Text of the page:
It also hits at the heart at the journalistic integrity the paper has. Newspapers in general are in enough trouble without being caught essentially making up stories based on, at best, misunderstood conversations. If one of the only local papers left can’t be trusted to report on a story correctly, that is, where the facts of the story lead them, then what else are they misleading about? If they were to expose a state government scandal, critics could rightfully point to this story as an example of them making up news in order to drive a narrative.

It’s why you never let an opinion drive your story, but let the facts take you where it leads you. The problem always has been that once no further link between academics and athletics could be discovered despite numerous reports and FOIA requests, Kane and the N&O were stuck with a theory they couldn’t prove. It led to rehashes of the same theme, and a frustration that seeped into the articles, finally leading to this instance where Kane heard what he wanted to hear and misrepresented what was actually happening.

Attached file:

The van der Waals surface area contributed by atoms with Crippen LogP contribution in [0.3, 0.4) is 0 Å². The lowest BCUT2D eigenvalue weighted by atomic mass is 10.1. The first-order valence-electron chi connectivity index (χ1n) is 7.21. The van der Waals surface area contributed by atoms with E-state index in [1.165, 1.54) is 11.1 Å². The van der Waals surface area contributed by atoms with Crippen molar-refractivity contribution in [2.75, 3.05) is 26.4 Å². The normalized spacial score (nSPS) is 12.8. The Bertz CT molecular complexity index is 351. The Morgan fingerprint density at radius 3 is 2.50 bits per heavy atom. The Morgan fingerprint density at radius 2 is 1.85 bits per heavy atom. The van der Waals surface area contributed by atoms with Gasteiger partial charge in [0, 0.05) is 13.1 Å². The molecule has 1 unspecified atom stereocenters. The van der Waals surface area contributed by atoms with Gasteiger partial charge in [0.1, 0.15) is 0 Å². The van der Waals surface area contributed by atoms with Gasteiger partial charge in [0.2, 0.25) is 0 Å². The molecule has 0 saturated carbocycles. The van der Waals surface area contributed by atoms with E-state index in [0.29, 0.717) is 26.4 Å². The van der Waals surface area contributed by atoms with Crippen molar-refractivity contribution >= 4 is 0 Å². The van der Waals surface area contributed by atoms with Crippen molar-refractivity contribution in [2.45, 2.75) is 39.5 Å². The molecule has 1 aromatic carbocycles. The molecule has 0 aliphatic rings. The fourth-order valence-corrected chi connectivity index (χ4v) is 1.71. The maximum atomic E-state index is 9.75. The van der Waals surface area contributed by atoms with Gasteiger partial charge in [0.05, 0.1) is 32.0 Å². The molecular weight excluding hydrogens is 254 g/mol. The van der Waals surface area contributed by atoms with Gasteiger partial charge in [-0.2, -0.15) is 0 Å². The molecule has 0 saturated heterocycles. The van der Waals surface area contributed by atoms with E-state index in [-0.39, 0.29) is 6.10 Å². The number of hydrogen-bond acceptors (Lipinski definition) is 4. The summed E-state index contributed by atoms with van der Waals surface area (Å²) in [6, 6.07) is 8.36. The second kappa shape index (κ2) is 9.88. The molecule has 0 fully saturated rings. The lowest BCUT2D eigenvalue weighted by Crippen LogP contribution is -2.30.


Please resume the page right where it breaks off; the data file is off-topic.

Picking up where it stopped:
The question from here is if the N&O finally gives up the ghost and moves on. This story is done, both the NCAA and SACS have very publicly said so. It’s clear Kane and the N&O have gotten to the point to where they won’t apologize for their mistake, so fans shouldn’t hold their breath for one. We’re ready to move on, is the N&O ready to try and repair their reputation?